AWS outage, CSP costing, performance improvement, and analysis and reduction of bandwidth cost (& overall CSP Cost) ………..
Not sure how many heard or read about the Amazon Web Services (AWS) outage which happened in June due to a Friday night storm. It knocked out Netflix, Pinterest and Instagram services for many users in the eastern United States and was for more than three hours. For Netflix in particular, Friday evening is a peak demand time, so customers could not have been too happy about the outage.
When running your applications on such a public cloud (like AWS) you need to be make sure how to architecture your application so that you can mitigate this (multi-zone, multi-region, multi-provider etc) plus you can do several small things which not only increases your performance, cuts your cost drastically but also helps to do de-risk & mitigate such outages. Improving performance also may improve associated aspects of the application, including availability, resistance to disaster and, most importantly, the cost of using the public cloud.
AWS and other such public cloud service provider (CSP) providers charges not only for computes, and storage but also network bandwidth used and also charges every time you access your storage for a read or a write. As a result, you may want to gather up reads and writes in your application and bunch them into single operations wherever possible. That way, once you have spent the money on your own servers, you don't incur additional costs every time you do a read or write operation. (We at i7 are more interested in analyzing your network traffic and optimizing that reduces your network bandwidth cost to a great extent (can be 40% to 60%)).
The overall effect of this cloud optimization technique depends upon the pricing methodologies of the public cloud service provider (CSP) you sign up to use. Irrespective of which CSP you sign up with, however, re-factoring can be seen as an opportunity to improve application performance and cost reduction and in a way de-risking such outages too.
Not just optimization, cost reduction and de-risking, you can use tools to define your own service level profile. Every application can have a different service level profile. Your customer-facing e-commerce site will have a different service level compared to your internal employee portal. Evaluating the costs of public cloud instances against these various service levels needed for various applications may help you optimize their public cloud costs. (Especially the network bandwidth part which we are interested as our i7 EagleEye provides a complete analytics of the bandwidth usage of any given application which in turn can be used to optimize and cut costs)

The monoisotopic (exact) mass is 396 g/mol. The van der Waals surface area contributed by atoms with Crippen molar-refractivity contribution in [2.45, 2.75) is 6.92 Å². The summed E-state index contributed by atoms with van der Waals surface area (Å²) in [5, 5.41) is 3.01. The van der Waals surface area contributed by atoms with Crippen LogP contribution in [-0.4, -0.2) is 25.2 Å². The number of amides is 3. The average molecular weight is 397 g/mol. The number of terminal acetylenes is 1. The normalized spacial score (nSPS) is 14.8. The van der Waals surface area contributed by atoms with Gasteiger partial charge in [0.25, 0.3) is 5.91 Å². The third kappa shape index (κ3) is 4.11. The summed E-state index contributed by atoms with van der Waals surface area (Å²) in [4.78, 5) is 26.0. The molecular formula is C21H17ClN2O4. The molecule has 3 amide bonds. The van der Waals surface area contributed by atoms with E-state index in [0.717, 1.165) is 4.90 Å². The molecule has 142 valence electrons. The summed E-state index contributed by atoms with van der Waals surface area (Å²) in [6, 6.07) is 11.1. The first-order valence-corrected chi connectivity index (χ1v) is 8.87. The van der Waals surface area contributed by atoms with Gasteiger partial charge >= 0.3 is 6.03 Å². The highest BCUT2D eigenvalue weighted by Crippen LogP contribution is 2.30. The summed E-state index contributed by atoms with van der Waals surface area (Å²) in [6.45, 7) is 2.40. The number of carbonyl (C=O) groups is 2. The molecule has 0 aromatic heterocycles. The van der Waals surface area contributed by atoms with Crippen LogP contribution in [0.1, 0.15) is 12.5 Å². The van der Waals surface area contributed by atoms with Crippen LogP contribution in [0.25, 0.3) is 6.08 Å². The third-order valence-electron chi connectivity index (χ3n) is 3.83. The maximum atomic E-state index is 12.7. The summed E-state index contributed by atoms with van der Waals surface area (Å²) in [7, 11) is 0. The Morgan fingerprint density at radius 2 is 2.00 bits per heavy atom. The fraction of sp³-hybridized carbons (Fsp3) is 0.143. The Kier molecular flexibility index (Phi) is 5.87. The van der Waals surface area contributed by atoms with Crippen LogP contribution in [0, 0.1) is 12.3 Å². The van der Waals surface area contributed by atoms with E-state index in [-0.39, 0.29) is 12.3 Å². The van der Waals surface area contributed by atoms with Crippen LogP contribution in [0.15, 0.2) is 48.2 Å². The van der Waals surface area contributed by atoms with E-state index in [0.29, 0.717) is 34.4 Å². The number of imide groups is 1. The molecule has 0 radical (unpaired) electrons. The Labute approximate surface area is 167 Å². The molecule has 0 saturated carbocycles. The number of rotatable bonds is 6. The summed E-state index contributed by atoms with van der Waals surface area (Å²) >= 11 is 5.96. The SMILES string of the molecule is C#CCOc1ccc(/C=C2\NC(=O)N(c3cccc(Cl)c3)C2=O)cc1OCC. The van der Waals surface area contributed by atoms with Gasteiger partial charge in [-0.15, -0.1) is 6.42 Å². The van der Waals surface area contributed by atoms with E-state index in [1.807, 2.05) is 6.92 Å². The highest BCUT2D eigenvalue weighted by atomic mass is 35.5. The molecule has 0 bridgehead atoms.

Coming back to the June 29 Netflix outage, given the nature of the video streaming service, putting other Amazon's data centers elsewhere in the country to action may not have been feasible, given the storage and bandwidth-intensive nature of Netflix. But it always helps for such bandwidth intensive cloud application/service providers to get a bandwidth health check done and cut down all unnecessary bandwidth out/in flow and fine tune to the optimum usage.
Basically applications that are hosted on the cloud and that use CSP for such a service, will have varying compute, storage and bandwidth needs. Your rules need to be based on a complex combination of these three factors. You have to experiment with combinations of all these three that look logical for your public cloud applications and the service levels they need. There are tools available to optimize these percentages (i7 Networks’s EagleEye can help you optimize the bandwidth usage).
To summarize, when you move your application to the public cloud, it may work very well as it is, without any changes. However, if you pay attention to how your CSP charges and the context of your application's pattern of compute, memory, storage and network bandwidth usage, you can easily reduce your public cloud charges. Optimizing the application itself with some re-factoring may improve its performance, better its de-risk capabilities and elongate its life, while experimenting with and fine-tuning will surely help you further lower CSP costs.